Our father was complex, but we are confident that with Noah Media Group’s attention to detail and their dedication to the truth, the positive, inspirational and aspirational aspects of his life will be handled and shared with the world in a way never seen before.
Soul guitarist Willie Hale is perhaps most widely-known for his head-bopping contribution to Betty Wright’s hit song, “Clean Up Woman,” and maybe just as widely recognized for his nickname, Little Beaver. He apparently received the nickname in honor of his prominent teeth....more
In addition to his song “Spiritual,” which deals with the issue of police brutality, Jay Z has released a playlist of songs to get us through the crushing violence lately exposed by social media. “Songs for Survival” includes music by Beyoncé, Curtis Mayfield, James Brown, Common, Outkast, Gil Scott-Heron, Fela Kuti, Kendrick Lamar, Nina Simone, Marvin Gaye, Kanye West, and others....more
Now that Prince’s death has officially been linked to opiate use—an accidental overdose of Fentanyl, the be specific—some artists are heeding the icon’s death as a warning to get their own opiate use in check. Chaka Khan, who counted Prince as a friend, has checked herself into rehab to treat her own Fentanyl use....more
The violence of the past days has left the nation in a state of shock, and citizens are reacting with the full range of human responses to crisis. Many artists can be counted among those who demand we respond as a country to the violence against black bodies....more
While promoting his new show Roadies, Cameron Crowe was asked to recount the most ridiculous tour story he’d ever heard. Of course the story had to do with a crazy demand made by Axl Rose:
There was a guy that worked with Guns N’ Roses, and there was a show and Axl Rose needed a yellow jacket that he’d left in England before he would perform.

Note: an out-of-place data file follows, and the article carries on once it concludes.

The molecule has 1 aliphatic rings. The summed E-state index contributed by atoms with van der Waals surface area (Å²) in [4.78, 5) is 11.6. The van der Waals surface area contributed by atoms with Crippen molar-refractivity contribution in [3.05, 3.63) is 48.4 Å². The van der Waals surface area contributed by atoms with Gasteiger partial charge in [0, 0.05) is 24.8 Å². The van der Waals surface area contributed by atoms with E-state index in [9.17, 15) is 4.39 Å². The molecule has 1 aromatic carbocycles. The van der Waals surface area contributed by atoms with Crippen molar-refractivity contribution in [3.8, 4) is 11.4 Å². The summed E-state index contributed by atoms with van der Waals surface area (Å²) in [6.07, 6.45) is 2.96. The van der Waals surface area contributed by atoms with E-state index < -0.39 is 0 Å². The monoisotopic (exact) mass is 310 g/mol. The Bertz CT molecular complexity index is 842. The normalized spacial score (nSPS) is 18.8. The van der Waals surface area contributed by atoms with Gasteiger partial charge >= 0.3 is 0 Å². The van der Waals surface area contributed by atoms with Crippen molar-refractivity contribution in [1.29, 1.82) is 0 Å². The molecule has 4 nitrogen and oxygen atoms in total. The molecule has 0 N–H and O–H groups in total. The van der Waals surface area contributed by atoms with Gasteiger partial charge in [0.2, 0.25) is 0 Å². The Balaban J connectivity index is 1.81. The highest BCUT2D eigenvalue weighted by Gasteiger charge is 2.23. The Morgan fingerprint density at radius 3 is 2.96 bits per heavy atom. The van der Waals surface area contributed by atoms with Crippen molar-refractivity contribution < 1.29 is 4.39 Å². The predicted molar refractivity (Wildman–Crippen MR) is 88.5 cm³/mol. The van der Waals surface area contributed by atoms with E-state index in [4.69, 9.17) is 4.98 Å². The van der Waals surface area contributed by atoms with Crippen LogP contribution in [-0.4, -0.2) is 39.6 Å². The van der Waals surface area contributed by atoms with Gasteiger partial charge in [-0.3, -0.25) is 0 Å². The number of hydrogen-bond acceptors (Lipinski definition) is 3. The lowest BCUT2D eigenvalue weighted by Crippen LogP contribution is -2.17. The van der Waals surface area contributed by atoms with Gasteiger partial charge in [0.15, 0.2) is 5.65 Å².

Male siblings seem to dominate many famous musical groups. Examples range from contemporary bands like Kings of Leon and The National to household names like The Jackson 5, The Beach Boys, The Allman Brothers, The Isley Brothers and The Neville Brothers....more
Freetown Sound, Dev Hynes’s third album under the moniker Blood Orange, is garnering praise for both its sound and its substantial examination of racial identity. Pitchfork writes, “Freetown resonates with everyone sagging under the weight of systemic oppression.” Consequence of Sound’s review celebrated Hynes’s achievement in the marriage of sound and subject matter:
Hynes has built a career of combining seemingly divergent and outdated musical genres to find emotional resonance, and in that sense Freetown Sound is the culmination of what he’s been building towards.
Elvis Presley’s lead guitarist passed away this week in Nashville at the age of 84, and in tribute the Guardian has published a piece discussing how the musician shaped Elvis’s country-blues rockabilly sound so evident in songs like “Heartbreak Hotel,” “Hound Dog,” “Blue Suede Shoes,” “Mystery Train,” and “Jailhouse Rock.”
Scotty Moore’s legacy can possibly best be mapped through how he paved the way for other lead guitarists....more
For years, people have been referring to lost sessions featuring Betty Davis and her former husband Miles Davis playing with bending genres, with Betty Davis introducing the jazz giant to Jimi Hendrix and the sounds of psychedelic rock. Recorded from 1968-1969 at Columbia’s 52nd Street studios, the mythic sessions laid the groundwork for the mix of jazz and psychedelia that later coalesced in Miles Davis’s radically innovative Bitches Brew....more
“Yesterday I woke up sucking on lemon,” sings Thom Yorke in the enthralling first song from Radiohead’s groundbreaking 2000 album, Kid A, which Rolling Stone called the “weirdest Number One album of the year.” Take what you will from Yorke’s reference to lemons—their bitterness, the possibility of making lemonade out of them—but the message in the title of this thrumming, synth-centered single is like an uplifting koan....more